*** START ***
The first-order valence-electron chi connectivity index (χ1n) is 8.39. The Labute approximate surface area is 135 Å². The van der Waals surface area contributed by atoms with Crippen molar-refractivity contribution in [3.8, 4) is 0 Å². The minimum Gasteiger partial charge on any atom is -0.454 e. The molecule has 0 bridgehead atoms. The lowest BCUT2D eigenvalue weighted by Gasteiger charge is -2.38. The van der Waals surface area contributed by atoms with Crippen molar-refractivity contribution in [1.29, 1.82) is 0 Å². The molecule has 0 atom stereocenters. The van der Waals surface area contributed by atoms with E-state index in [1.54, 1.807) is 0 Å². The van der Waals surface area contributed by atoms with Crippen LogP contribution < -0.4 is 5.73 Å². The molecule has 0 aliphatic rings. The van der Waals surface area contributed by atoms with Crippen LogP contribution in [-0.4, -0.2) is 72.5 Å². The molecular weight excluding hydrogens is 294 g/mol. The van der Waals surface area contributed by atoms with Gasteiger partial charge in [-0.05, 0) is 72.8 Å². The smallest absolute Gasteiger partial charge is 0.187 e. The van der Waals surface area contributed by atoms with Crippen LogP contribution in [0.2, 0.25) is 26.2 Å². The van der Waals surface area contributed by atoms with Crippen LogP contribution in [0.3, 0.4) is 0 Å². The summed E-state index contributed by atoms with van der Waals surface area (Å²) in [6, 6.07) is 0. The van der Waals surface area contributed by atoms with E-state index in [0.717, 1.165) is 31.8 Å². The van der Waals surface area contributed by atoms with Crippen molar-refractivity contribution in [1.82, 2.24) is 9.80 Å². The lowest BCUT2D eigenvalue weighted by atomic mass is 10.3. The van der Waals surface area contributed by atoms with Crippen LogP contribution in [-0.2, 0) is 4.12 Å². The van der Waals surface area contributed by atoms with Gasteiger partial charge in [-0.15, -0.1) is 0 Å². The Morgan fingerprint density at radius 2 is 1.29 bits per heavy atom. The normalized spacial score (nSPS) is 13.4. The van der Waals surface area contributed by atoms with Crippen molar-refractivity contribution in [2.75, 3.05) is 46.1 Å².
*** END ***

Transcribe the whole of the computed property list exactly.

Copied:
The first-order valence-electron chi connectivity index (χ1n) is 8.39. The Labute approximate surface area is 135 Å². The van der Waals surface area contributed by atoms with Crippen molar-refractivity contribution in [3.8, 4) is 0 Å². The minimum Gasteiger partial charge on any atom is -0.454 e. The molecule has 0 bridgehead atoms. The lowest BCUT2D eigenvalue weighted by Gasteiger charge is -2.38. The van der Waals surface area contributed by atoms with Crippen molar-refractivity contribution in [1.29, 1.82) is 0 Å². The molecule has 0 atom stereocenters. The van der Waals surface area contributed by atoms with E-state index in [1.54, 1.807) is 0 Å². The van der Waals surface area contributed by atoms with Crippen LogP contribution < -0.4 is 5.73 Å². The molecule has 0 aliphatic rings. The van der Waals surface area contributed by atoms with Crippen LogP contribution in [-0.4, -0.2) is 72.5 Å². The molecular weight excluding hydrogens is 294 g/mol. The van der Waals surface area contributed by atoms with Gasteiger partial charge in [-0.05, 0) is 72.8 Å². The smallest absolute Gasteiger partial charge is 0.187 e. The van der Waals surface area contributed by atoms with Crippen LogP contribution in [0.2, 0.25) is 26.2 Å². The van der Waals surface area contributed by atoms with Crippen LogP contribution in [0.3, 0.4) is 0 Å². The summed E-state index contributed by atoms with van der Waals surface area (Å²) in [6, 6.07) is 0. The van der Waals surface area contributed by atoms with E-state index in [0.717, 1.165) is 31.8 Å². The van der Waals surface area contributed by atoms with Crippen molar-refractivity contribution in [1.82, 2.24) is 9.80 Å². The lowest BCUT2D eigenvalue weighted by atomic mass is 10.3. The van der Waals surface area contributed by atoms with Crippen LogP contribution in [-0.2, 0) is 4.12 Å². The van der Waals surface area contributed by atoms with Gasteiger partial charge in [-0.15, -0.1) is 0 Å². The Morgan fingerprint density at radius 2 is 1.29 bits per heavy atom. The normalized spacial score (nSPS) is 13.4. The van der Waals surface area contributed by atoms with Crippen molar-refractivity contribution in [2.75, 3.05) is 46.1 Å².